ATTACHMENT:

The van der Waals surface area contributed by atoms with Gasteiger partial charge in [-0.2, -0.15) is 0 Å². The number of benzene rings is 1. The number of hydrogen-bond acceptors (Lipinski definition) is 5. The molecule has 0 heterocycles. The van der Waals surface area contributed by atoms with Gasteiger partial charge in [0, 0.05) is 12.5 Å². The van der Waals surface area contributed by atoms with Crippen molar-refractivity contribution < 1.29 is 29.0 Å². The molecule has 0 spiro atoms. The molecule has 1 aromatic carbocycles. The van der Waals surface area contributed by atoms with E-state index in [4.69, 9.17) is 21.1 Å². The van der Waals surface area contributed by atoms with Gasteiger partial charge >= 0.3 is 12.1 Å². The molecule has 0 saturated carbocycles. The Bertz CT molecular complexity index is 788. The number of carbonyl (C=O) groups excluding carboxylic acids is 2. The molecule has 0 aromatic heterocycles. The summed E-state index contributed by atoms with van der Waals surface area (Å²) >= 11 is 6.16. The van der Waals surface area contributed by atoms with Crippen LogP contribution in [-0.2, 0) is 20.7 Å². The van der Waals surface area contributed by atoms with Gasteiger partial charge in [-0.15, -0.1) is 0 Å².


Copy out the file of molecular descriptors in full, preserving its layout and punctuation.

The van der Waals surface area contributed by atoms with Gasteiger partial charge in [-0.2, -0.15) is 0 Å². The number of benzene rings is 1. The number of hydrogen-bond acceptors (Lipinski definition) is 5. The molecule has 0 heterocycles. The van der Waals surface area contributed by atoms with Gasteiger partial charge in [0, 0.05) is 12.5 Å². The van der Waals surface area contributed by atoms with Crippen molar-refractivity contribution < 1.29 is 29.0 Å². The molecule has 0 spiro atoms. The molecule has 1 aromatic carbocycles. The van der Waals surface area contributed by atoms with E-state index in [4.69, 9.17) is 21.1 Å². The van der Waals surface area contributed by atoms with Gasteiger partial charge >= 0.3 is 12.1 Å². The molecule has 0 saturated carbocycles. The Bertz CT molecular complexity index is 788. The number of carbonyl (C=O) groups excluding carboxylic acids is 2. The molecule has 0 aromatic heterocycles. The summed E-state index contributed by atoms with van der Waals surface area (Å²) >= 11 is 6.16. The van der Waals surface area contributed by atoms with Crippen LogP contribution in [-0.2, 0) is 20.7 Å². The van der Waals surface area contributed by atoms with Gasteiger partial charge in [-0.15, -0.1) is 0 Å².